Classifying myoclonus based on site of origin is thought to be the most helpful when choosing the most effective treatment.
Clinical presentation of patients with myoclonus may be classified as positive or negative:
Positive: Patients have an active muscle twitch leading to a jerk.
Negative: Muscle tone suddenly lapses (with electrographic silence on electromyography); when antigravity muscles lose muscle tone, the patient may fall. Negative myoclonus includes asterixis (eg, flapping of the hands that occurs in patients with severe liver failure).
Positive and negative myoclonus often occur in the same patient.
Etiology of myoclonus may be essential (primary), acquired (most common), or idiopathic.
Essential (primary) myoclonus has no identifiable cause and/or is suspected to involve genetic factors.
Idiopathic myoclonus is myoclonus whose presence is completely unexplained.
Myoclonus may have a trigger or not:
Sensory sensitive: Myoclonus is triggered by a stimulus (eg, sudden noise, movement, light, visual threat), as can occur when a person is suddenly startled (startle response).
Spontaneous: Myoclonus occurs without a trigger, as often occurs when the cause is metabolic.
Symptoms and Signs of Myoclonus
Myoclonus can vary in amplitude, frequency, and distribution.
Muscle jerks may occur spontaneously or be induced by a stimulus (eg, sudden noise, movement, light, visual threat).
Myoclonus that occurs when patients are suddenly startled (startle myoclonus) may be an early symptom of Creutzfeldt-Jacob disease. Creutzfeldt-Jakob Disease (CJD) Creutzfeldt-Jakob disease (CJD) is the most common human prion disease. It occurs worldwide and has several forms and subtypes. CJD symptoms include dementia, myoclonus, and other central nervous... read more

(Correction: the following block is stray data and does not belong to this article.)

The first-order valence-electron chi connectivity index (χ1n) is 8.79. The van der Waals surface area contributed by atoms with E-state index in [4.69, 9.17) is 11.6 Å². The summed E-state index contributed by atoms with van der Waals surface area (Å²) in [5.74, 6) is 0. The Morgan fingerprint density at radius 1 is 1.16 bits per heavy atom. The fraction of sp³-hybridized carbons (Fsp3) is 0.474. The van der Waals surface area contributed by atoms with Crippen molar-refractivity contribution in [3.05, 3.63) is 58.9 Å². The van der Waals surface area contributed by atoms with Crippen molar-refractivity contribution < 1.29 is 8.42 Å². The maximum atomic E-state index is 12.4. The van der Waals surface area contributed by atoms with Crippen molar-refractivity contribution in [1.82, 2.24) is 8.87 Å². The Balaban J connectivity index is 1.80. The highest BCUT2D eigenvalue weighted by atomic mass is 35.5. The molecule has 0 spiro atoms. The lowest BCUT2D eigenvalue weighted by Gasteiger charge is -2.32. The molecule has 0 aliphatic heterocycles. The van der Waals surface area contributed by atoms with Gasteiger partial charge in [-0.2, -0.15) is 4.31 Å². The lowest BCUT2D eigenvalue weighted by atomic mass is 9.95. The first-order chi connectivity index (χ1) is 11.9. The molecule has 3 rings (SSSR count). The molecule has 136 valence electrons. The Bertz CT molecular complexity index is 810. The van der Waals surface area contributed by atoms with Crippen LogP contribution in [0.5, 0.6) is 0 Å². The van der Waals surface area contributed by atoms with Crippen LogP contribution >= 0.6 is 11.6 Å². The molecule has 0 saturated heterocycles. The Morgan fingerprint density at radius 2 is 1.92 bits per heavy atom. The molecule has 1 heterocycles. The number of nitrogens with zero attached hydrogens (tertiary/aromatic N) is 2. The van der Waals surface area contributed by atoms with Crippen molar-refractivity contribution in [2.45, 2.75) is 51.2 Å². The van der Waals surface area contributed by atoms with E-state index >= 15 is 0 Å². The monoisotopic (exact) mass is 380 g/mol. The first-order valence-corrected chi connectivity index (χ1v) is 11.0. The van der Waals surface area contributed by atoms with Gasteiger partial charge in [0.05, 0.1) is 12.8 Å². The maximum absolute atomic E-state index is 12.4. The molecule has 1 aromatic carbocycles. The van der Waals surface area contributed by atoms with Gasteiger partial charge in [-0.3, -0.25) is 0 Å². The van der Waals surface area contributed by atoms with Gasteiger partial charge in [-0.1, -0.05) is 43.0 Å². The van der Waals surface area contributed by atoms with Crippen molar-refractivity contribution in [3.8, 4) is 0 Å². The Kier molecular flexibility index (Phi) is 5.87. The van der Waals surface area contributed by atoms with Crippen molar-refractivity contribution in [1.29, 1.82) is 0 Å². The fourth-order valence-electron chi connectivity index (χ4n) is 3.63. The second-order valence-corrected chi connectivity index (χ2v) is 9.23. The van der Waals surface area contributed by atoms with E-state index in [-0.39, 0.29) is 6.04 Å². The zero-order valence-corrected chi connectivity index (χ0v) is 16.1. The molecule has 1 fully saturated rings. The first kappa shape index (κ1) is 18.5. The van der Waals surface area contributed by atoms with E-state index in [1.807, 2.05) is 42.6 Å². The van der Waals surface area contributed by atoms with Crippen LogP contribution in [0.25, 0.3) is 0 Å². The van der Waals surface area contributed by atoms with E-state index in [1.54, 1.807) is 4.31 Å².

Myoclonus due to severe closed head trauma or hypoxic-ischemic brain damage may worsen with purposeful movements (action myoclonus) or may occur spontaneously when movement is limited because of injury.
Myoclonus due to metabolic disturbances may be multifocal, asymmetric, and stimulus-induced; it usually involves facial or proximal limb muscles. If the disturbance persists, generalized myoclonic jerks and, ultimately, seizures may occur.
Diagnosis of Myoclonus
Diagnosis of myoclonus is clinical. Testing is done based on clinically suspected causes. Brain imaging is done.
Treatment of Myoclonus
Correcting the metabolic disturbance or other cause if possible
Stopping or reducing the dose of the causative drug
Drug therapy to relieve symptoms
Treatment of myoclonus begins with correction of underlying metabolic disturbances or other causes if correctable. If a drug is the cause, the drug is stopped, or the dose is reduced.
For symptom relief, clonazepam 0.5 to 2 mg orally 3 times a day is often effective. Valproate 250 to 500 mg orally 2 times a day or levetiracetam 250 to 500 mg orally 1 or 2 times a day may be effective; rarely, other antiseizure drugs help. Doses of clonazepam or valproate may need to be lower in older patients.
Site of origin for myoclonus can help guide treatment. For example, valproate, levetiracetam, and piracetam tend to be effective in cortical myoclonus but ineffective in other types of myoclonus. Clonazepam may be effective in all types of myoclonus. In some cases, a combination of drugs is necessary.
In the past, many types of myoclonus seemed to respond to the serotonin precursor 5-hydroxytryptophan, which was used with the oral decarboxylase inhibitor carbidopa, but 5-hydroxytryptophan is not used anymore because better drugs are now available.
Myoclonus is a brief, shocklike muscle contraction that can vary in severity and distribution.
Myoclonus can be physiologic (eg, hiccuping, sleep-related muscle contractions) or secondary to various brain disorders, systemic disorders, or drugs.
If a metabolic disturbance is the cause, correct it, and when necessary, give drugs (eg, clonazepam, valproate, levetiracetam) to relieve symptoms.